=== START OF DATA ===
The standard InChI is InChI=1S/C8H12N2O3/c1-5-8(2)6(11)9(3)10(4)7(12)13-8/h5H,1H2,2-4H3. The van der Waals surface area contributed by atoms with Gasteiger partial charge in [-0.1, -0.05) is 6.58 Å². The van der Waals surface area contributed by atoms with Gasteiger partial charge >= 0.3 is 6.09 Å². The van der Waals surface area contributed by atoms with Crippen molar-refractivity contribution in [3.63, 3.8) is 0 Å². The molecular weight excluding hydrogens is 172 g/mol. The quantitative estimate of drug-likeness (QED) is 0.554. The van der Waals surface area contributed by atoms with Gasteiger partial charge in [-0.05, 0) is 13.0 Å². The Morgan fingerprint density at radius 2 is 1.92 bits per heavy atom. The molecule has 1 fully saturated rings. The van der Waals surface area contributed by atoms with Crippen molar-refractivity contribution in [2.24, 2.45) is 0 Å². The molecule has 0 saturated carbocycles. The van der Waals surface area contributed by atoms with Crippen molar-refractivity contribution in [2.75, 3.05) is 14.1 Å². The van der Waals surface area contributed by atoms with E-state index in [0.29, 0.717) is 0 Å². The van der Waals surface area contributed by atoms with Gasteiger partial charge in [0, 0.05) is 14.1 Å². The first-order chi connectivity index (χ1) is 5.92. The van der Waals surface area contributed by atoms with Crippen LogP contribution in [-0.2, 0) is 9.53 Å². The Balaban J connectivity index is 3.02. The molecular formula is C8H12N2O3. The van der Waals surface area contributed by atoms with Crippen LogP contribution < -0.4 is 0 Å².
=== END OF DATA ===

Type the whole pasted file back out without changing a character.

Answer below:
The standard InChI is InChI=1S/C8H12N2O3/c1-5-8(2)6(11)9(3)10(4)7(12)13-8/h5H,1H2,2-4H3. The van der Waals surface area contributed by atoms with Gasteiger partial charge in [-0.1, -0.05) is 6.58 Å². The van der Waals surface area contributed by atoms with Gasteiger partial charge >= 0.3 is 6.09 Å². The van der Waals surface area contributed by atoms with Crippen molar-refractivity contribution in [3.63, 3.8) is 0 Å². The molecular weight excluding hydrogens is 172 g/mol. The quantitative estimate of drug-likeness (QED) is 0.554. The van der Waals surface area contributed by atoms with Gasteiger partial charge in [-0.05, 0) is 13.0 Å². The Morgan fingerprint density at radius 2 is 1.92 bits per heavy atom. The molecule has 1 fully saturated rings. The van der Waals surface area contributed by atoms with Crippen molar-refractivity contribution in [2.24, 2.45) is 0 Å². The molecule has 0 saturated carbocycles. The van der Waals surface area contributed by atoms with Crippen molar-refractivity contribution in [2.75, 3.05) is 14.1 Å². The van der Waals surface area contributed by atoms with E-state index in [0.29, 0.717) is 0 Å². The van der Waals surface area contributed by atoms with Gasteiger partial charge in [0, 0.05) is 14.1 Å². The first-order chi connectivity index (χ1) is 5.92. The van der Waals surface area contributed by atoms with Crippen LogP contribution in [-0.2, 0) is 9.53 Å². The Balaban J connectivity index is 3.02. The molecular formula is C8H12N2O3. The van der Waals surface area contributed by atoms with Crippen LogP contribution < -0.4 is 0 Å².